Road Trip….Anyone?

farm field

I spent this last weekend in Walgett and Lightning Ridge, listening to and meeting with Minister for Agriculture, Barnaby Joyce, his staff, Brent Finlay (NFF), Fiona Simson (NSWFA), landholders, small business owners, local government representatives, LLS personnel and concerned community members. Every person at those meetings wanted to find a solution to the current crisis besetting agriculture in ever-increasing areas of Australia.

Much of the discussion has been reported in all sorts of media so there is no need for me to repeat that, but what has not been overly evident in these reports was the support of and assistance requests for, small business operators who also rely on the weather for their income; contractors and other small operators who rely on a functioning agricultural sector to maintain their enterprises.

Also discussed was the loss of reliable staff, who have already or are about to, lose their jobs as businesses (in and out of town) cut back on expenses. Most of these people will leave town to find other employment and once gone, they will never return. Various workable and achievable suggestions were put forward e.g. a return of the Regional Employment and Development Scheme (The RED Scheme).

News reports appearing now concerning the Federal Treasurer, Joe Hockey’s response, are not looking positive for Barnaby’s approach to Cabinet on our behalf and comparisons with the SPC debate only serve to imply that farmers also have multi-million dollar backing. The statistics for agriculture are that debt has increased exponentially, not profit. My workplace agreement doesn’t include leave, let alone leave loading.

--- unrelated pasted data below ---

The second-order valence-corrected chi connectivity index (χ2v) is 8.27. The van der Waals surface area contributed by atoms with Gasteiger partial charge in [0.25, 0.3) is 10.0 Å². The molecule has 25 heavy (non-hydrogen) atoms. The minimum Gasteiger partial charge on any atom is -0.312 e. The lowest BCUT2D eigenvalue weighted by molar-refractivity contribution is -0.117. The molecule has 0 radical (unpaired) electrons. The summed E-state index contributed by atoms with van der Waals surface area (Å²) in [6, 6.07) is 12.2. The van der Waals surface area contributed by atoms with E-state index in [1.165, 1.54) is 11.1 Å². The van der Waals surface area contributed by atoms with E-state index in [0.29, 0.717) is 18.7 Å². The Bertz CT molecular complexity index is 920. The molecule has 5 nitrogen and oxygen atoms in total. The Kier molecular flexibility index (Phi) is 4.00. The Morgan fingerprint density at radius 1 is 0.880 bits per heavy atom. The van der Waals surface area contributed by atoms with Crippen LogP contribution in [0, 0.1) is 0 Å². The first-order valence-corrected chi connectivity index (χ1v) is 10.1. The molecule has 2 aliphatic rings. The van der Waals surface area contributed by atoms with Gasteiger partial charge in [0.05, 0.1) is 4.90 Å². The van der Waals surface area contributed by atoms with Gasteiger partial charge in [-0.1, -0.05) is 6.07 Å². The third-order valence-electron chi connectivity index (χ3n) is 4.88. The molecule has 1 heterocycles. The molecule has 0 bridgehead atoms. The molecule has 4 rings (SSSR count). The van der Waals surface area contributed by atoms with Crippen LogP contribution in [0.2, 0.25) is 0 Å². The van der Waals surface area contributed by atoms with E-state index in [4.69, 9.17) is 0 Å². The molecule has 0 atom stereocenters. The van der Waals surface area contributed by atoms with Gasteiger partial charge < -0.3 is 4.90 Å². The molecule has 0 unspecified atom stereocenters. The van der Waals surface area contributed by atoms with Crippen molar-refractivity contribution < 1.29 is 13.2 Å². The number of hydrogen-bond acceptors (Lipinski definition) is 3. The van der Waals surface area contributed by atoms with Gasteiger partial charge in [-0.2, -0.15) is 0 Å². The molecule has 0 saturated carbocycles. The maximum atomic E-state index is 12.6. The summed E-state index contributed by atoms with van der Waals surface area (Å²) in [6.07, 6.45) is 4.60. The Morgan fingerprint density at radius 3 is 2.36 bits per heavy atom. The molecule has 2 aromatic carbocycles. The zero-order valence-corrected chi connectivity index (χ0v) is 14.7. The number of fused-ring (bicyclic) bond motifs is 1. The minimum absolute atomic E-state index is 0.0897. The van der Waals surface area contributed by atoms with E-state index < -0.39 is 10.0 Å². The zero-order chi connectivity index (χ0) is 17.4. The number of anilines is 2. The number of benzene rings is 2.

Mr. Hockey is quoted as saying “We’re all very aware of what’s happening in regional and rural Australia…” With all due respect sir, you do not. From personal experience, when you are removed from the situation it does not have the same impact on your psyche. You have not seen the suffering or felt the reality nor have you met with the human face of what is “happening in regional and rural Australia”.

I invite you and your colleagues to do just that. Come “out here” and meet the people you are suggesting should get off the merry-go-round, to shape up or ship out. Come and listen to the measures that land managers put in place to prepare for this drought. Come and tell them what you believe to be an acceptable level of preparedness. Leave your air-conditioned office and come and tell us in person about the “swings and roundabouts” of the Australian climate.

The Federal Government defines Exceptional Circumstances as “rare and severe events outside those a farmer could normally be expected to manage using responsible farm management strategies. Specifically, they are events that occur on average once every 20 to 25 years and have an impact on income for a prolonged period (greater than 12 months).”

This drought has surpassed any on record, in many areas, let alone the 20 to 25 year average and “greater than 12 months” is a dim memory.